Any equipment which is purchased today will not work for ever. This may be due to wear and tear of the equipment or obsolescence of technology.

__DEPRECIATION__

**Introduction **

ü Any equipment which is purchased today will not work for ever.
This may be due to wear and tear of the equipment or obsolescence of
technology.

ü Hence, it is to be replaced at the proper time for continuance
of any business.

ü The replacement of the equipment at the end of its life involves
money. This must be internally generated from the earnings of the equipment.

ü The recovery of money from the earnings of an equipment for its
replacement purpose is called depreciation fund since we make an assumption
that the value of the equipment decreases with the passage of time.

ü Thus the word “depreciation” means decrease in value of any physical asset with the passage
of time.

**Methods of
Depreciation **

There are several
methods of accounting depreciation fund. These are as follows:

1. Straight line method of depreciation

2. Declining balance method of depreciation

3. Sum of the years—digits method of depreciation

4. Sinking-fund method of depreciation

5. Service output method of depreciation

**1.Straight Line
Method of Depreciation **

In this method of depreciation, a
fixed sum is charged as the depreciation amount throughout the lifetime of an
asset such that the accumulated sum at the end of the life of the asset is
exactly equal to the purchase value of the asset.

Here, we make an important assumption that inflation is absent.

Let

P = first
cost of the asset,

F = salvage
value of the asset

n = life of the asset,

Bt = book value of the
asset at the end of the period t,

Dt = depreciation
amount for the period t.

The formulae for depreciation and book value are as follows:

*D _{t} *= (

*B _{t} *=

*EXAMPLE*

A company has
purchased an equipment whose first cost is Rs. 1,00,000 with an estimated life
of eight years. The estimated salvage value of the equipment at the end of its
lifetime is Rs. 20,000. Determine the depreciation charge and book value at the
end of various years using the straight line method of depreciation.

*Solution*

*P *= Rs.
1,00,000* F *= Rs. 20,000* n *= 8 years

*Dt *= (*P *–* F*)/*n*

= (1,00,000 – 20,000)/8

= Rs. 10,000

In this method of depreciation, the value of *D _{t}*
is the same for all the years. The calculations pertaining to

Table Dt and Bt
Values under Straight line Method of Depreciation

If we are interested in computing Dt and Bt for a specific
period (t), In the formulae can be used.
this approach, it should be noted that the all the depreciation is the
same for periods.

*EXAMPLE*

Consider Example and compute the depreciation and the book value
for period 5.

*P *= Rs. 1,00,000

*F *= Rs. 20,000*
n *= 8 years

*D*_{5}* *= (*P *–* F*)/*n*

= (1,00,000 – 20,000)/8

= Rs. 10,000 (This is independent of the time period.)

*B _{t} *=

*B*_{5}* *= 1,00,000* *–* *5 (1,00,000* *–* *20,000)/8

= Rs. 50,000

**2.Declining Balance Method of
Depreciation **

ü In this method of depreciation, a constant percentage of the
book value of the previous period of the asset will be charged as the
depreciation amount for the current period.

ü This approach is a more realistic approach, since the
depreciation charge decreases with the life of the asset which matches with the
earning potential of the asset.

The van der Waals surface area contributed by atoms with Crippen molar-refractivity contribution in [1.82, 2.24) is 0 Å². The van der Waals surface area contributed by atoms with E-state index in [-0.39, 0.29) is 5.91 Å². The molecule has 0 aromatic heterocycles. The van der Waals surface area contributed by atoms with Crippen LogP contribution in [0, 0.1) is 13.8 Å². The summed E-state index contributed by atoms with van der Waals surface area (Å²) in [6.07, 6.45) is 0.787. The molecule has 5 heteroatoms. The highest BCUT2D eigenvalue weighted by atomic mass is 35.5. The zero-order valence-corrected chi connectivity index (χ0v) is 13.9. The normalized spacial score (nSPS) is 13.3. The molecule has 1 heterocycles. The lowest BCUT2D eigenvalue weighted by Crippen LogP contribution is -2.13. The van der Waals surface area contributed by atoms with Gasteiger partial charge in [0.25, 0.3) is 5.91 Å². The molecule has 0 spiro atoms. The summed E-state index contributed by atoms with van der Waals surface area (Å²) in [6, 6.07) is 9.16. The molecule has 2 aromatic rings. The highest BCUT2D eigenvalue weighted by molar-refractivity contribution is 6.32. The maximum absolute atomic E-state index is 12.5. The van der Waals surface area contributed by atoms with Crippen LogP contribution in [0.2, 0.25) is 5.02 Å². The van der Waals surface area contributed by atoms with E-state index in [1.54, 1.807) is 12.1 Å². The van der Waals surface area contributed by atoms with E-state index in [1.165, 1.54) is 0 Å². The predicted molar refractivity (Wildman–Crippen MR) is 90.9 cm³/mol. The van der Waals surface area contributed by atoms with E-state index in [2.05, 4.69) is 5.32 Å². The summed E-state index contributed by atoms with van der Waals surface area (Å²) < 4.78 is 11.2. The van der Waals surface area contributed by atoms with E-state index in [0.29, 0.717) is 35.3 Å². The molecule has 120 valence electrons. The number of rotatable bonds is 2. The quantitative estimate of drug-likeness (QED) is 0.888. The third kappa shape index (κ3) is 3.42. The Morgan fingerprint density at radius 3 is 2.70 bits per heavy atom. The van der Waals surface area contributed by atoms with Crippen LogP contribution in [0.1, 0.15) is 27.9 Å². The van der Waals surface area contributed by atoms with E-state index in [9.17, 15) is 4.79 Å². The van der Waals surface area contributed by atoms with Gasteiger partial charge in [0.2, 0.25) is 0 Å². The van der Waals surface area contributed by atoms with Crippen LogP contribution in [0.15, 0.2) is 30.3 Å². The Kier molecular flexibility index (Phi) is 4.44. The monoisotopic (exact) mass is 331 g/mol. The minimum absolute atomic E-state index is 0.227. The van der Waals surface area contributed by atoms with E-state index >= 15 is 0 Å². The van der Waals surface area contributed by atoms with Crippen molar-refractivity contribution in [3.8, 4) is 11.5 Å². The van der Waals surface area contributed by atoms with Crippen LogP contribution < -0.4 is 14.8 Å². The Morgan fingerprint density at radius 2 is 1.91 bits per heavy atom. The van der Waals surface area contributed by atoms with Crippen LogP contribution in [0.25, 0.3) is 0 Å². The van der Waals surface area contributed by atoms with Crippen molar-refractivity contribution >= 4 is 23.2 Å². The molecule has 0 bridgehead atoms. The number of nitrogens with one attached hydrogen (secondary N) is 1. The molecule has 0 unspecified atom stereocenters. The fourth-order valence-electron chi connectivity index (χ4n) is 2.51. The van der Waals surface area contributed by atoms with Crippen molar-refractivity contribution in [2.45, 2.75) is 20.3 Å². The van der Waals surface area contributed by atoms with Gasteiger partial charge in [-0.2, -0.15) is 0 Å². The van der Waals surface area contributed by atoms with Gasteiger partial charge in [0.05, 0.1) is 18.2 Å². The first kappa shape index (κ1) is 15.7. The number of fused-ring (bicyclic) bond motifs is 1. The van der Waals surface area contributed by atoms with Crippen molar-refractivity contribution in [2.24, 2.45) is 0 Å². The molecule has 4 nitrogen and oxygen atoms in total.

ü The book value at the end of the life of the asset may not be
exactly equal to the salvage value of the asset. This is a major limitation of
this approach.

Let

*P *= first cost of the asset,

*F *= salvage value of the asset,

*n *= life of the asset,

*B _{t} *= book value of the
asset at the end of the period

*K *= a fixed percentage, and

*D _{t} *= depreciation
amount at the end of the period

The formulae for depreciation and book value are as follows:

^{D}*t *^{=}* ^{K}*

^{B}*t *^{=}* ^{B}t*–1

= (1 – *K*) *B _{t}*

The formulae for
depreciation and book value in terms of *P* are as follows:

*D _{t} *=

*P B _{t} *= (1

*P*

While availing
income-tax exception for the depreciation amount paid in each year, the rate *K*
is limited to at the most 2/*n*. If this rate is used, then the
corresponding approach is called the *double declining balance method of
depreciation.*

**EXAMPLE**

Consider Example 9.1 and demonstrate the calculations of the
declining balance method of depreciation by assuming 0.2 for K.

**Solution **

P = Rs.
1,00,000

F = Rs.
20,000

n = 8
years

K = 0.2

The calculations pertaining to
Dt and Bt
for different values
of t

are summarized in Table 9.2 using the following formulae:

Dt = K
B_{t–1}

Bt = B_{t–1} – D_{t}

Table Dt
and Bt according to Declining
Balance Method of Depreciation

If we are
interested in computing *D _{t}* and

** EXAMPLE **Consider Example 9.1 and calculate the depreciation and the

*Solution*

*P *= Rs. 1,00,000

*F *= Rs. 20,000

*n *= 8 years

*K *= 0.2

= Rs. 32,768

**3.Sum-of-the-Years-Digits
Method of Depreciation **

In this method of depreciation also,
it is assumed that the book value of the asset decreases at a decreasing rate.
If the asset has a life of eight years, first the sum of the years is computed
as

Sum of the years = 1 + 2 + 3 + 4 + 5
+ 6 + 7 + 8 = 36 = *n*(*n* + 1)/2

The rate of depreciation charge for the first
year is assumed as the highest and then it decreases. The rates of depreciation
for the years 1–8, respectively are as follows: 8/36, 7/36, 6/36, 5/36, 4/36,
3/36, 2/36, and 1/36.

For any year, the depreciation is
calculated by multiplying the corresponding rate of depreciation with (*P*
– *F*).

*D _{t} *= Rate (

*B _{t} *=

The formulae for *D _{t}* and

*EXAMPLE*

Consider Example 9.1 and demonstrate
the calculations of the sum-of-the-years-digits method of depreciation.

*Solution*

*P *= Rs.

1,00,000

*F *= Rs.

20,000 Sum = *n* (*n* + 1)/2 = 8 9/2 = 36

*n *= 8 years

The rates for years 1–8, are respectively 8/36, 7/36,
6/36, 5/36, 4/36, 3/36,2/36 and 1/36.

The calculations of *D _{t}* and